Posted August 20, 2022 by Anusha ‐ 3 min read

Smallpox is a contagious disease caused by a virus that’s no longer found in nature. For centuries, smallpox killed millions of people around the world. But thanks to global immunization programs, the deadly infectious disease was wiped out in the late 1970s. Today, scientists keep only a small amount of the virus alive under tightly controlled conditions in the U.S. and Russia for medical research.


Smallpox gets its name from its most common sign of the disease: small blisters that pop up on the face, arms, and body, and fill up with pus.

Other symptoms include:

  • Flu-like fatigue

  • Headache

  • Body aches

  • Intense back pain

  • Some vomiting

  • High fever

  • Mouth sores and blisters that spread the virus into the throat

  • A skin rash that gets worse in a typical pattern:

  • The rash starts with flat red sores that become raised bumps a few days later.

  • The bumps turn into fluid-filled blisters.

  • The blisters fill with pus.

  • They crust over, usually in the second week of smallpox.

  • Scabs form over the blisters and then fall off, usually in the third week of the disease. They can cause permanent scars.

  • Blindness can happen when blisters form near the eyes.


  • The variola virus causes it. There are two forms of the virus.

  • The more dangerous form, variola major, led to smallpox disease that killed about 30% of people who were infected.

  • Variola minor caused a less deadly type that killed about 1% of those who got it.

  • Two forms of smallpox were more deadly than the common strain: Hemorrhagic and malignant.

  • Hemorrhagic smallpox tended to affect adults, including pregnant women, not children.

  • People had more serious symptoms, including fever, pain, and headaches, and they leaked blood from their blisters and mucous membranes.

  • People usually died of blood poisoning within a week.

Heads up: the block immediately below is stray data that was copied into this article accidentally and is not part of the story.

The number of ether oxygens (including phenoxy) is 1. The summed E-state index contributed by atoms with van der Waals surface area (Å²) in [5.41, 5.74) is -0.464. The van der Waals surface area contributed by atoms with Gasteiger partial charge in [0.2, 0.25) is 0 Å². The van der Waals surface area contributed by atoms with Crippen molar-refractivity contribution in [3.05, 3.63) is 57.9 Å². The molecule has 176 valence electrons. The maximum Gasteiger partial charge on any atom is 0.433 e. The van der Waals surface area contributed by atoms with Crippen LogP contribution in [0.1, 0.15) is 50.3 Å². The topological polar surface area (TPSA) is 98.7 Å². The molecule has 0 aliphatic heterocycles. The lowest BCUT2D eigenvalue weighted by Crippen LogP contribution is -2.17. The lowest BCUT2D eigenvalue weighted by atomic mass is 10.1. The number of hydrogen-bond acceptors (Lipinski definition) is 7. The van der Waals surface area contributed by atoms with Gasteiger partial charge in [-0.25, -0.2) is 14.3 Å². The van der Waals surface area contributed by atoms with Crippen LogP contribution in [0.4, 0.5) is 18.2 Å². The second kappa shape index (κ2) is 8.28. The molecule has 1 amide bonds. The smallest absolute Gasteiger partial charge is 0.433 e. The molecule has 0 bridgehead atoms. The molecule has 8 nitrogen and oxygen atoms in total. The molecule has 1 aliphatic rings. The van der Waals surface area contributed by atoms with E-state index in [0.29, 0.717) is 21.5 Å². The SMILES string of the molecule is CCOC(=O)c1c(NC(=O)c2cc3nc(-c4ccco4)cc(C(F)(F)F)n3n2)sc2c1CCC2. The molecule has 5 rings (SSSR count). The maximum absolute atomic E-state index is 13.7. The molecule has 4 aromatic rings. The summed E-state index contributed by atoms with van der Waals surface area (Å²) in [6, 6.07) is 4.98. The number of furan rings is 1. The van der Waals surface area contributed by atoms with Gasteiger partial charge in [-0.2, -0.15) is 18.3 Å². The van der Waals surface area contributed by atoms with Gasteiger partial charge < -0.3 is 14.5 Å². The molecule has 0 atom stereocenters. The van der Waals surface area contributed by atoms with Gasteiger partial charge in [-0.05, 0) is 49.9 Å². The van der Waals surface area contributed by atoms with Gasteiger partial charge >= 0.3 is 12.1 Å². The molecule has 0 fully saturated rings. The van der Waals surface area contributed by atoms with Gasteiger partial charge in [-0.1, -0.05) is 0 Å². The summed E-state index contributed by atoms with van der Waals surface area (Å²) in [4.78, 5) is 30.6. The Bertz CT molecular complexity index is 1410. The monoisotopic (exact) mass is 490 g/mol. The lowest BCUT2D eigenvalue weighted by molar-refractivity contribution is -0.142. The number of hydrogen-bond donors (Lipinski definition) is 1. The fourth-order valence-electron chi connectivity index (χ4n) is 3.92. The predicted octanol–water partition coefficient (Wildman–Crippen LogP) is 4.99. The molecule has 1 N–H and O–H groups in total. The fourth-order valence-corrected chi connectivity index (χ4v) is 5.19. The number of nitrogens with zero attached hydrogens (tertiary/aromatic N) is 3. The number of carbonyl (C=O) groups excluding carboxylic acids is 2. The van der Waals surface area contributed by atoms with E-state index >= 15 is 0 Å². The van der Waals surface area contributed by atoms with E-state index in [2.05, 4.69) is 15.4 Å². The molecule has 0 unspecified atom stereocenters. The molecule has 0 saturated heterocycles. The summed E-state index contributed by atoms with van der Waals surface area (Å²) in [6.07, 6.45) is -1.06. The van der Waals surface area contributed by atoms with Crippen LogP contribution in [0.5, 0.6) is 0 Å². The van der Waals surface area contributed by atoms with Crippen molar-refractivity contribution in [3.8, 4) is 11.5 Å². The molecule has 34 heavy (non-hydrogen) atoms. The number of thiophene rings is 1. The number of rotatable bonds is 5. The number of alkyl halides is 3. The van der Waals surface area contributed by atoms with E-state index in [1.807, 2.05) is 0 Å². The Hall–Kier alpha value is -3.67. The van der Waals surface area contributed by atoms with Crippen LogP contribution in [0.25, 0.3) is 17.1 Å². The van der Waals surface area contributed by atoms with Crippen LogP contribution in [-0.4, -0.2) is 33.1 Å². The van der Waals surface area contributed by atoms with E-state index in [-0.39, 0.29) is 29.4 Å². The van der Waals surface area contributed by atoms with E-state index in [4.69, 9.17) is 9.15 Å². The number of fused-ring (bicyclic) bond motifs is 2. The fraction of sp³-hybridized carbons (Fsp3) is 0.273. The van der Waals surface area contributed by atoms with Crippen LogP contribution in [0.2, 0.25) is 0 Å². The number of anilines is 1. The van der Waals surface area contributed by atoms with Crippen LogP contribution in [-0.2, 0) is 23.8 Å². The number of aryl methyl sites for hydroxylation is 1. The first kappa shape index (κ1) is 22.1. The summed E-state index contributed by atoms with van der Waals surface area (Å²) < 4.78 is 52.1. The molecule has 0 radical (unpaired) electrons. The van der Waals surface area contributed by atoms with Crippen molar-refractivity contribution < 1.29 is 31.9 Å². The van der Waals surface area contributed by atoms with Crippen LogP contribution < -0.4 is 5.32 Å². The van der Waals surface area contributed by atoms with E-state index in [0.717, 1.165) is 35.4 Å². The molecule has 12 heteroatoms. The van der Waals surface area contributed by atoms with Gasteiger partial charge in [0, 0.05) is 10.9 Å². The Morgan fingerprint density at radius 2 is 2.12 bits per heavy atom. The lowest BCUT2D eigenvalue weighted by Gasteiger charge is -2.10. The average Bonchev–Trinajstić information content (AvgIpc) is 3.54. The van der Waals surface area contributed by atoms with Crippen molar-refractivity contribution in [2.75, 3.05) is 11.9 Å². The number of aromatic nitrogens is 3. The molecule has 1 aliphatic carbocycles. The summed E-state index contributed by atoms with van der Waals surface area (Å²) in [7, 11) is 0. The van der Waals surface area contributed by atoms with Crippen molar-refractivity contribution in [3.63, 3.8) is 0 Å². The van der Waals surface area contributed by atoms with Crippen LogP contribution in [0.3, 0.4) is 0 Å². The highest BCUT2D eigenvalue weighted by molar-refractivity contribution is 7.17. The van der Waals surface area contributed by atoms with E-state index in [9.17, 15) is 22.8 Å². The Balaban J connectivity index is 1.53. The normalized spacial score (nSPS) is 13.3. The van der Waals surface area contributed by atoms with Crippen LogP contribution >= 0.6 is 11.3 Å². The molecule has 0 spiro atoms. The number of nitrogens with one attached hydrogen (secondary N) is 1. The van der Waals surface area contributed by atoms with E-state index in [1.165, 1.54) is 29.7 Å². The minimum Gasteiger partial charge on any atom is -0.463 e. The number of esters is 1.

• Malignant smallpox tended to affect children, not adults.

  • Instead of raised blisters, people developed flat lesions that merged on the skin surface.

  • Most people who got this form of smallpox also died of blood poisoning.

How it transmits?

  • By breathing in the virus during close, face-to-face contact with an infected person. It usually spreads through drops of saliva when the person coughs, sneezes, or speaks.

  • By handling the clothes or sheets of an infected person or coming into contact with their body fluids.

  • Very rarely, smallpox has spread among people in small, enclosed spaces, probably through air in the ventilation system. Animals and insects don’t spread the disease.

  • If the virus were spread through an act of terrorism. This is a rare possibility, but in case it happens, governments around the world have stockpiled smallpox vaccines.


  • Because smallpox hasn’t been diagnosed in decades, it’s likely that doctors wouldn’t recognize the disease in patients right away.

  • It’s possible to diagnose the condition by testing a sample of tissue taken from a smallpox blister.

  • A single diagnosis would be considered a worldwide health emergency.


  • There’s only one known drug that can treat smallpox.

  • The drug tecovirimat (TPOXX) was approved in 2018 for the treatment of smallpox should someone show symptoms of the virus.

  • The drug cidofovir has also worked well in early studies.

  • Getting the vaccine within 3 to 4 days of contact with the virus may make the disease less severe or may help prevent it.

  • Beyond that, medical care aims to ease symptoms like fever and body aches, and control any other illnesses that a person can get when their immune system is weak.

  • Antibiotics can help if someone gets a bacterial infection while they have smallpox.

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